Why Emergent Phenomena Are Important
To appreciate the full power of agent-based modeling, you first need to understand the concept of “emergent phenomena,” and the best way to do that is by thinking of a traffic jam. Although they are everyday occurrences, traffic jams are actually very complicated and mysterious. On an individual level, each driver is trying to get somewhere and is following (or breaking) certain rules, some legal (the speed limit) and others societal or personal (slow down to let another driver change into your lane). But a traffic jam is a separate and distinct entity that emerges from those individual behaviors. Gridlock on a highway, for example, can travel backward for no apparent reason, even as the cars are moving forward.
Emergent phenomena are not just academic curiosities; they lie beneath the surface of many mysteries in the business world. How prices are set in a free market is but one illustration. Why, for example, do employee bonuses and other incentives sometimes lead to reduced productivity? Why do some products—like collapsible scooters—generate tremendous buzz, seemingly out of nowhere, while others languish, despite their multimillion-dollar marketing campaigns? How could a simple clerical error snowball into a catastrophic loss that bankrupts a financial institution?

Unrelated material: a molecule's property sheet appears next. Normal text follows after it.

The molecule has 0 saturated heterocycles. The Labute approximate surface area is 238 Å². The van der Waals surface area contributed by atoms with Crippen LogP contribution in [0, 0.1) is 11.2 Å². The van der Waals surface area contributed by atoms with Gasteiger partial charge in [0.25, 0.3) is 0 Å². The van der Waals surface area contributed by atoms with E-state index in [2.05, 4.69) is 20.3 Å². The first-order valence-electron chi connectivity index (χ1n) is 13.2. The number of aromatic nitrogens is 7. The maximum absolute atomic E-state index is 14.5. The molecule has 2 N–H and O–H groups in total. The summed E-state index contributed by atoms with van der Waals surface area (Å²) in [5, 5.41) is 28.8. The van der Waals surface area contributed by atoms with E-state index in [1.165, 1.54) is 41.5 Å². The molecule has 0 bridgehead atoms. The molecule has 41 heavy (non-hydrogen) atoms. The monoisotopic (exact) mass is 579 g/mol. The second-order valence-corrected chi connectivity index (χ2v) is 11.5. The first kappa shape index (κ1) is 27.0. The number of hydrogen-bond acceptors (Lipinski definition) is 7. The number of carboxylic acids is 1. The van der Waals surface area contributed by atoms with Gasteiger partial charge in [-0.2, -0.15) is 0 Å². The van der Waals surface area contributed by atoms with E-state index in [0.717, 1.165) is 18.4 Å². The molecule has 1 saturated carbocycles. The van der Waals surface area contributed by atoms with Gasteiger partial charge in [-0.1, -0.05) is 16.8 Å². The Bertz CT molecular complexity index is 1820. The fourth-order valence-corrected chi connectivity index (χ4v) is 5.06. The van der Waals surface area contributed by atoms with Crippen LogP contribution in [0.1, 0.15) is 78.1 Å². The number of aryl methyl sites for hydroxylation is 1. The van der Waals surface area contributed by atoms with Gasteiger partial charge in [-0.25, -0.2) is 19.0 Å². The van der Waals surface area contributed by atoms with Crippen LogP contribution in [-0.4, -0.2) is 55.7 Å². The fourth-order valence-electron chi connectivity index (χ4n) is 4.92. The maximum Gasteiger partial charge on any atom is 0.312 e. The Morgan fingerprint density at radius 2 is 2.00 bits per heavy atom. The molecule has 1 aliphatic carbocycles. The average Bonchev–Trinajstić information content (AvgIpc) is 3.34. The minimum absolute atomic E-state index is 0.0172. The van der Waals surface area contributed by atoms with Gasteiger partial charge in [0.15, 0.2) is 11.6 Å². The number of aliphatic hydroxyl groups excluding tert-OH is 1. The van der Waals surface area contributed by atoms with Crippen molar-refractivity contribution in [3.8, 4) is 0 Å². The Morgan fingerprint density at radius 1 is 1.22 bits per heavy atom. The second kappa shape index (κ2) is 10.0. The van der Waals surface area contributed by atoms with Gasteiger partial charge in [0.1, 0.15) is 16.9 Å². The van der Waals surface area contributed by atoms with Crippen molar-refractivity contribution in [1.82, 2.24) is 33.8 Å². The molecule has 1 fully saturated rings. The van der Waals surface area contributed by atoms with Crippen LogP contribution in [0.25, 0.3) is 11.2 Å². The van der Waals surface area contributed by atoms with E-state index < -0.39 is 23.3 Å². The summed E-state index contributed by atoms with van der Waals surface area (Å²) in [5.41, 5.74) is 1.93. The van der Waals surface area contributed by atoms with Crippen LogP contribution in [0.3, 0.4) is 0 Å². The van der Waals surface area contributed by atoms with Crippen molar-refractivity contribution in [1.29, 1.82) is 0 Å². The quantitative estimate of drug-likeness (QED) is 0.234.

For many businesses—and for society in general—emergent phenomena have become more prevalent in recent years. One reason is that cities and other urban areas have gotten more crowded. In addition, people are now interconnected to a greater degree (thanks, in part, to the Internet and other communications technologies). As population densities and the number of interactions among people increase, so does the probability of emergent phenomena. Furthermore, some businesses are becoming much more interconnected and complicated. The complexity of the stock market, for instance, has surged with a greater number of participants, including casual investors, and with the creation of sophisticated financial instruments like derivatives.